Kuala Lumpur – The issue of foreign countries severing ties with Malaysia, as North Korea did last week, is not the first incident of its kind in the history of the country’s diplomatic relations.
Lecturer at the Faculty of Syariah and Law of Universiti Sains Islam Malaysia (USIM), Assoc Prof Dr Mohd Hazmi Mohd Rusli, said Indonesia, Pakistan and South Africa had done so for a while before resuming ties with Malaysia, and that it is likely that diplomatic relations between Malaysia and North Korea will resume in the future when the situation is more conducive.
Indonesia severed its diplomatic relations with Malaysia as a result of a confrontation in 1963, while Pakistan took similar action in 1965 following the stand taken by Malaysia’s representatives at the United Nations Security Council regarding the Indo-Pakistani war on Kashmir. Now, Malaysia has close relationships with the two countries.
“With South Africa, our relations were tense due to the issue of apartheid, but it improved in 1993.
“We already have problems with North Korea in 2017 following the murder case of Kim Jong-nam, who is the half-brother of Supreme Leader of North Korea, Kim Jong-un. After that, we have tried to restore relations between the two countries; that’s why their representatives are still here before it is severed again (recently),” he said when contacted by Bernama on Monday.
Geostrategy expert Prof Dr Azmi Hassan also agreed that relations between the two countries can be restored, but opined that the move would be initiated by North Korea and not Malaysia.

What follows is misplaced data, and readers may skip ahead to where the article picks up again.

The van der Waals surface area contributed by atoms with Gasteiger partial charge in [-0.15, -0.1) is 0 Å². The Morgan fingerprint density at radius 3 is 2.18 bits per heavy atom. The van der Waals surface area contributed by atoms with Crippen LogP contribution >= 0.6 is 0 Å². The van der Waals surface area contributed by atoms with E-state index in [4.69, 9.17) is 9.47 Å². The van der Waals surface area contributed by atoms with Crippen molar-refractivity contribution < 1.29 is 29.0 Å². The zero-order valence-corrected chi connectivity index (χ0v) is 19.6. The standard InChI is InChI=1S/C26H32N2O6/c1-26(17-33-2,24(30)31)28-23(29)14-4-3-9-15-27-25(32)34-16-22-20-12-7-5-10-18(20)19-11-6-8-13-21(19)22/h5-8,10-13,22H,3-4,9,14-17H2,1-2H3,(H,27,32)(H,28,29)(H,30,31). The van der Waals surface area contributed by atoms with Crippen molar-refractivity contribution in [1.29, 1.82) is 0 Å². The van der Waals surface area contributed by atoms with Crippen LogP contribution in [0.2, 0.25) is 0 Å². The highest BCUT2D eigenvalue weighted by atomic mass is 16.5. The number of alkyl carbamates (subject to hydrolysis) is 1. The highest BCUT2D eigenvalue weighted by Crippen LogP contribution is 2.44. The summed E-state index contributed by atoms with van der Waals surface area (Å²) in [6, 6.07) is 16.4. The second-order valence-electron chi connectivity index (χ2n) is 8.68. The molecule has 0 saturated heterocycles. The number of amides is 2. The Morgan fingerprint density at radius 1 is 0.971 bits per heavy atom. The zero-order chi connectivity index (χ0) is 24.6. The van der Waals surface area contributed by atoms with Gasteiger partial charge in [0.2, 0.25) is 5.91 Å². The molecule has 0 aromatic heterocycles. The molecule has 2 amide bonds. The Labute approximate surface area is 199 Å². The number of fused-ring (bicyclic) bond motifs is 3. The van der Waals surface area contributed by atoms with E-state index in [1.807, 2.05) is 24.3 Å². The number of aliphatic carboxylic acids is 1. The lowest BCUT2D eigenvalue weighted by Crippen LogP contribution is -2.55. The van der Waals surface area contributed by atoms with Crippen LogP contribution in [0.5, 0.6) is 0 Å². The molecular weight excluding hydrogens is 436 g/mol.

“We (Malaysia) are always open to negotiations, but it is North Korea that needs Malaysia more, because we are one of the 160 countries that have ties with them.
“North Korea needs relations with Malaysia because Malaysia is considered a neutral country, and this (relations) is to show the world that a neutral country also recognises North Korea,” he said.
He added that North Korea’s decision to sever diplomatic relations with Malaysia will not have any significant impact on the country as the two countries’ ties in terms of economy or people-to-people relations are not close.
On Malaysia’s action to order North Korean Embassy officials to leave the country, Azmi described it as a stern but appropriate response by Wisma Putra (Ministry of Foreign Affairs).
“It is to show North Korea not to take us for granted because we can act in this matter. We also cannot forget the detention of the nine Malaysian Embassy staff in Pyongyang for two weeks after the incident of Kim Jong-nam’s assassination in the country in 2017.”
Malaysia-North Korea relations began in early 1973 and have seen impressive achievements in diplomacy and trade, right up to Jong-nam’s assassination at the Kuala Lumpur International Airport (KLIA) in 2017.
Following the incident, Malaysia recalled its ambassador and ceased the embassy’s operations in Pyongyang, while North Korean Ambassador to Kuala Lumpur Kang Chol was expelled for his provocative remarks.
On Friday, North Korea announced it would end diplomatic relations with Malaysia following the Kuala Lumpur High Court’s decision to reject the appeal of North Korean businessman Mun Chol Myong from being extradited to the United States on money laundering charges.
Malaysia responded the same day by saying it regretted North Korea’s decision and issued an order for all diplomatic staff and their dependents at its embassy in Kuala Lumpur to leave the country within 48 hours. — Bernama